Posted by limedragon | Filed under books
(Bibliophiles may want to check out Kimbooktu, a blog about book gadgets and news; thanks Amy for sharing the link in yesterday’s post! Also in related news, Chris just posted a free felted bookweight pattern. Neat!)
Everything about the BookGem seemed to be what I was looking for in a hands-free book holder: it was small (5.5″ x 2.5″) and reasonably priced ($14.95). This stand was supposed to hold fat paperbacks and hardcovers and also provide the reader with two different angles for reading.
The pictures on the website show a black BookGem with green accent, which isn’t available. Instead, they offer cream/gray-colored BookGems.
This holder, when folded up, is indeed small and compact. In fact, it’s so small that when I lost one in my purse, I grabbed another to use. I ended up with three in my purse when I finally cleaned it out! (I had purchased more than one BookGem for gift-giving. But, shush, don’t tell the recipients that I borrowed theirs.)
The BookGem website provides good instructions for use, and it does not matter whether the reader orients the holder at the bottom of the book or at the top. It works both ways and also provides the user with different reading angles.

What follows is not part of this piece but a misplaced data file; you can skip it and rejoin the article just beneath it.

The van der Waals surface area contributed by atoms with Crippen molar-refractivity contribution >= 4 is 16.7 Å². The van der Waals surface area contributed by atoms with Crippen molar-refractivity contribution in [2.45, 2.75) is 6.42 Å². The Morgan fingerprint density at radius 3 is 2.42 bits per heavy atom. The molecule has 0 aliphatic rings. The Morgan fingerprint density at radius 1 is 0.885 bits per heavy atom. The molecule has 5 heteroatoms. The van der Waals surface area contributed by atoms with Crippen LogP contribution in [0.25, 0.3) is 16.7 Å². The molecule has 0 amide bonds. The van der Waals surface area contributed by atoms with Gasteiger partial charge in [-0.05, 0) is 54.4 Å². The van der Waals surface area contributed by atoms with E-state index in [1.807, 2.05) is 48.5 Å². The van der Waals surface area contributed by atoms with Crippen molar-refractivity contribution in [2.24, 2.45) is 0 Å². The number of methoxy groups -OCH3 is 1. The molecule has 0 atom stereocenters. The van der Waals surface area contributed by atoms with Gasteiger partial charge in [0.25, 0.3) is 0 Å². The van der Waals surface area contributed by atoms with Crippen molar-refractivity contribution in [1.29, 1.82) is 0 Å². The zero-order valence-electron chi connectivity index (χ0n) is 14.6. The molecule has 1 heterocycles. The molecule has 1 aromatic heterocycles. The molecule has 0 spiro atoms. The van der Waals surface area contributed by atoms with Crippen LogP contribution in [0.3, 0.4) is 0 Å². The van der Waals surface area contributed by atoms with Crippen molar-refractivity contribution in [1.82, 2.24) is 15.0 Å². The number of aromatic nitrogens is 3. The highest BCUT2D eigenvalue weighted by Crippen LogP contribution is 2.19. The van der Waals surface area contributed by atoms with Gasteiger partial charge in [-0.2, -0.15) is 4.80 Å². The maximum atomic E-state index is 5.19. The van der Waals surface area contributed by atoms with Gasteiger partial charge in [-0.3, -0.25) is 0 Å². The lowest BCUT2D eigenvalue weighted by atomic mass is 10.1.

The page clips are spring-loaded, but the spring is very strong! Some force is needed to manipulate the page clips and they can catch fingers easily if not careful. I liked the little notches on the page clips. They provide enough space to hold about 20-30 pages, preventing the need to constantly free a page from the page clip. The first time I tried it, I forgot to flip open the ledge and noticed that the book did not line up with these notches. The pages would not lay flat. Once I figured out the ledge, the book lined up correctly and the pages were fine. These page notches save some time, but I noticed when starting or ending a book, I needed to rub my finger firmly up/down the center to help tame the pages.
I tested it with 400-page paperbacks, and the BookGem held onto the book fairly well. I tried shaking it, and only once did the book slip out of the holder. Next, I tried hardcovers. I could not use it with Eldest; it was too big (~700 pages). I had better luck with smaller 200-300 page hardcover books.
When I had extra room in my knitting bag, I was able to leave the book open in the BookGem and and slip it into the bag. This saved me time by eliminating the need to setup the book every time I wanted to read. In this situation, the holder also acted as a bookmark by keeping my place in the book.
I tested this book holder while in the car (as a passenger). I found that the book/holder combo could tip over with the frequent stops and turns caused by driving/riding in city streets. On the highway, the ride was smoother, and there were no tip-overs. I haven’t tried it yet with airplane or train travel, but I would expect similar results.
The only problem I found with the BookGem is that it will flatten the book. This may not be to some people’s liking; if you prefer to keep the spines of your books as straight or crease-free as possible, then you wouldn’t want to use this book holder.
Although the BookGem did not work with thicker hardcovers, I was satisfied overall with my experience. Sometimes I combined it with my Thai Book Rest on my lap, and this was more comfortable and stable.